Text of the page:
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Crosby, Caresse (1891-1970) | Southern Illinois University Special Collections Research Center

Name: Crosby, Caresse (1891-1970)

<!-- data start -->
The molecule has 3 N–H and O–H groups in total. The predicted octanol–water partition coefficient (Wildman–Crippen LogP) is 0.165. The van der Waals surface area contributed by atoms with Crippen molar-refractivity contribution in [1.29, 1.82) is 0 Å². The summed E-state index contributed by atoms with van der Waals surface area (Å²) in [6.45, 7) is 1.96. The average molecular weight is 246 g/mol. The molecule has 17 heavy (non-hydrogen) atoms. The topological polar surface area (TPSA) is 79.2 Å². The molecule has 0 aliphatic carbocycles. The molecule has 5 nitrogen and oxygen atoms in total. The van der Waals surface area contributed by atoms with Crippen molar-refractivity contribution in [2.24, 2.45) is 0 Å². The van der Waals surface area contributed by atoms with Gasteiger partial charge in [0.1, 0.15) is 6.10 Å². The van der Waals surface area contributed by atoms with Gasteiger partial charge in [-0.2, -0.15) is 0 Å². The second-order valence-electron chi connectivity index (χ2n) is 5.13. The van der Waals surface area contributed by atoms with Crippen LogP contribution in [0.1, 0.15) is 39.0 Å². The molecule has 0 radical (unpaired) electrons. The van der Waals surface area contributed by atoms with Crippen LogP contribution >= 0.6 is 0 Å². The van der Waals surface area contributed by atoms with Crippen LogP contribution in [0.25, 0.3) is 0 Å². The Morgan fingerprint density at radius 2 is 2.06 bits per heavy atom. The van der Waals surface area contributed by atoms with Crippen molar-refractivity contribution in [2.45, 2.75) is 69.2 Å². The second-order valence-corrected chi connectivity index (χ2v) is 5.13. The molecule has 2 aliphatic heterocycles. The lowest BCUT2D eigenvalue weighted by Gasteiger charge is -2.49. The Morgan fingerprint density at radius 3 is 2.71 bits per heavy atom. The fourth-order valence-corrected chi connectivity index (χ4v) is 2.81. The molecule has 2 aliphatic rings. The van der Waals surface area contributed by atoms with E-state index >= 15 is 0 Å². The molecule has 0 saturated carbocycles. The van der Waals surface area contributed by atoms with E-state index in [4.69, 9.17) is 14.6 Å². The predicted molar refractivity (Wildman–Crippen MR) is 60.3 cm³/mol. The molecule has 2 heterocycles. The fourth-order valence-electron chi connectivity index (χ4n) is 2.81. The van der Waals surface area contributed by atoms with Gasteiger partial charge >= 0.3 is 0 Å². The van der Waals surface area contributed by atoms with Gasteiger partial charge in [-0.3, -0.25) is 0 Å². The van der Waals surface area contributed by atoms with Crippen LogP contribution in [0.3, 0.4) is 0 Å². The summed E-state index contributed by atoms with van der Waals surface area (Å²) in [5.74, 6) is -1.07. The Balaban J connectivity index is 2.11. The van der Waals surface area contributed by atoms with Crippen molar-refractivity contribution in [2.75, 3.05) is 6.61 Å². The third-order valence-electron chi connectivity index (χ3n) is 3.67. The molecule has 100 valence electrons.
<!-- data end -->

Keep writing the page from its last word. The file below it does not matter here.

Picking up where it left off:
Historical Note: Caresse Crosby was born Mary Phelps Jacob on April 30, 1891 in New Rochelle, New York, daughter of a prominent New England family. After a brief marriage to Richard Rogers Peabody, she married Harry Crosby in 1922 and soon after moved to France. In April, 1927, they founded a publishing company soon to become The Black Sun Press. The publications included a Hindu Love Book, The Fall of the House of Usher, and letters by Harry's cousin, Henry James, to Walter Berry. Other contributors to the Black Sun Press included D. H. Lawrence, James Joyce, Kay Boyle, Ernest Hemingway, Hart Crane, Rene Crevel, T. S. Eliot, and Ezra Pound among others. Caresse wrote a book of poetry, Crosses of Gold, which they also published. In 1928, Harry met Josephine Noyes Rotch with whom he had an ongoing affair. On December 10, 1929, in an apparent suicide pact, Harry and Josephine were found dead in a hotel room. After Harry Crosby's suicide, Caresse kept the Black Sun Press going. She also established, with Jacques Porel, a side venture, Crosby Continental Editions, that published paperback books by Ernest Hemingway, William Faulkner and Dorothy Parker, among others. Ahead of her time, her paperback books did not sell well, and the press closed in 1933. The Black Sun Press, however, continued publishing into the 1950s. In 1936 Caresse and her new husband Selbert Saffold moved to Bowling Green, Virginia where she kept company with Salvador Dali, Henry Miller and Anaïs Nin. By 1941, having divorced Saffold, Caresse moved to Washington D.C., where she opened the city's only modern art gallery. She also started Portfolio: An Intercontinental Quarterly, a magazine that sought to continue her work with young and avant-garde writers and artists. She published six editions before she ran out of funds and sponsors. This was her last major publishing effort. She became politically active and founded the organizations Women Against War and Citizens of the World, which embraced the concept of a "world community" which other activists like Buckminster Fuller also supported. In 1953, Caresse published her autobiography, The Passionate Years. She died in relative obscurity from complications from pneumonia in Rome on January 24, 1970, aged 78.





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